Saturday, February 23, 2008


As an ER physician, the concept of universal health care is appealing, but is it feasible? One of the several reasons why health care costs so much is due to scores of people, especially at the university/teaching hospital level, lacking coverage. Obviously there will continue to be a dilemma regarding the treatment of illegal immigrants, but will universal coverage bring down health care costs? I don't know.

Please give me your comments on this topic. Remember, it does not matter if a person has insurance or not, or is a legal citizen or not, I have to supply the same level of care to that individual regardless since I'm an emergency physician and required to do so by law.


After reading the comments left by several proponents of chiropractic medicine and looking further into the curriculum and extent of the chiropractic scope, I have concluded several things for myself as a one practitioner of medicine.

I am, in the large medical realm, one practitioner. It would be purely arrogant and ignorant for me to believe that all answers to human suffering are found in the form of medical care I practice. Medical doctors have proven time and time again that we are not perfect and err as often as any other human. Unfortunately, we are in a profession where such errors may lead to bad outcomes or death. For a medical doctor to "look down" upon other medical practitioners would be egotistical and narrow-minded.

The field of medicine has a united goal to treat the patient and not do harm or be neglectful. Western medicine cannot fix everything, it may not fix many things. Patients deserve options to medical care. If one form of medical care does not work, they are fully entitled to seek other forms of treatment. With this said, if a patient has a surgical issue, they need surgery. If a patient who has cancer requiring resection (or other surgical ailment) opts to forgo surgery and seeks alternative treatments instead, that patient has a right to decide that for themselves despite what any medical professional believes. As long as patients are educated about the ailment, told of the options, and are of sound mind, they can decide their own fate...even if it will likely lead to death as long as that is known to them.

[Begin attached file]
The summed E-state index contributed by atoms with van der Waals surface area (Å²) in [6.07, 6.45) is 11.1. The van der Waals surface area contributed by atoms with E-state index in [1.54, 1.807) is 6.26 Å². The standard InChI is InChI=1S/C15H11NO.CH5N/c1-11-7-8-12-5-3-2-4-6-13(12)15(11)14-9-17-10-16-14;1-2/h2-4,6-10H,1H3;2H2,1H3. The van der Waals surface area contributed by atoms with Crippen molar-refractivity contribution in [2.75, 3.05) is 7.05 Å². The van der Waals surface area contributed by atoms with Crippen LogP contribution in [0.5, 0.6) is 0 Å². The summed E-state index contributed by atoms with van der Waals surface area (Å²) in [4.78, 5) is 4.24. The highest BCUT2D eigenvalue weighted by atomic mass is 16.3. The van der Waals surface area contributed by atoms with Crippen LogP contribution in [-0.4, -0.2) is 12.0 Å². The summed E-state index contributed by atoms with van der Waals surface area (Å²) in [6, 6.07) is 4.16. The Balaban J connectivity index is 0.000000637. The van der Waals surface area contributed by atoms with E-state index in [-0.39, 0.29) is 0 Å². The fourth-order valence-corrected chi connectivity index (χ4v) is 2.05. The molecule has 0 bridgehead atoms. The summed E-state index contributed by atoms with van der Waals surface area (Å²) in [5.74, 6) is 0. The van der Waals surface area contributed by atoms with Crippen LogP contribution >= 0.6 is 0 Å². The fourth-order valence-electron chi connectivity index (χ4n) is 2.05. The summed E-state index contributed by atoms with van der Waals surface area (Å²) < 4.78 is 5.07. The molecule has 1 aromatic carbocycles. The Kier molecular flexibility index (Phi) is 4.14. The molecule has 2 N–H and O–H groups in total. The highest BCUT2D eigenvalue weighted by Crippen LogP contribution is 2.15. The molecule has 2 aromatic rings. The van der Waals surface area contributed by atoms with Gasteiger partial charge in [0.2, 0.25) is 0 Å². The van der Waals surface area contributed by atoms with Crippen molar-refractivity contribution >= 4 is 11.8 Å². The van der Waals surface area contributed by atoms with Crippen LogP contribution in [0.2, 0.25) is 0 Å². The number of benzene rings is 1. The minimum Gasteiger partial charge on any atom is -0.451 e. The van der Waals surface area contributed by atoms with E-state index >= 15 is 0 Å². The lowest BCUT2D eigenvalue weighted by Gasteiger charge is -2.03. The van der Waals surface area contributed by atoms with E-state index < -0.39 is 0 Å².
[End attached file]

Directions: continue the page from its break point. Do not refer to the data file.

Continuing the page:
Osteopathy, physical therapy, alternative medicine and yes even chiropractic all have a place/role in treating patients. For one health care worker to speak unfavorably about one or the other is doing that profession a disservice. We need to be a united heath care team. From my own experience and ignorance, I can see how easy it is to fall into the trap of feeling threatened or distrust about another medical field.

After all this has been addressed, I will make a two closing comments. The general public has no clue what the realm of medicine entails. From fields of practice to tests to imaging to diagnoses to treatment options, the lay public is completely ignorant. Unfortunately, people think that if you call yourself "doctor" you went to medical school. The title of doctor has lost its uniqueness and magnitude amongst the public. Most people do not know the difference between PhD, PharmD, PA, DO, DC, DPT, DDT, MD, or even doctor of podiatry. Here's what I'm getting at, those that seek help in these different fields of practice should be informed about who they are seeing and their true scope of practice. Personally, I have no problem if my mother goes to see a chiropractor; however, if she believes that the chiropractor can treat/cure certain medical issues that require medications or even surgery because the chiropractor is a "doctor" that is entirely false and potentially damaging. People should know the scope of practice and capabilities of the medical professional they are seeing. Furthermore, we as medical professionals should be forthcoming with our limitations as practitioners.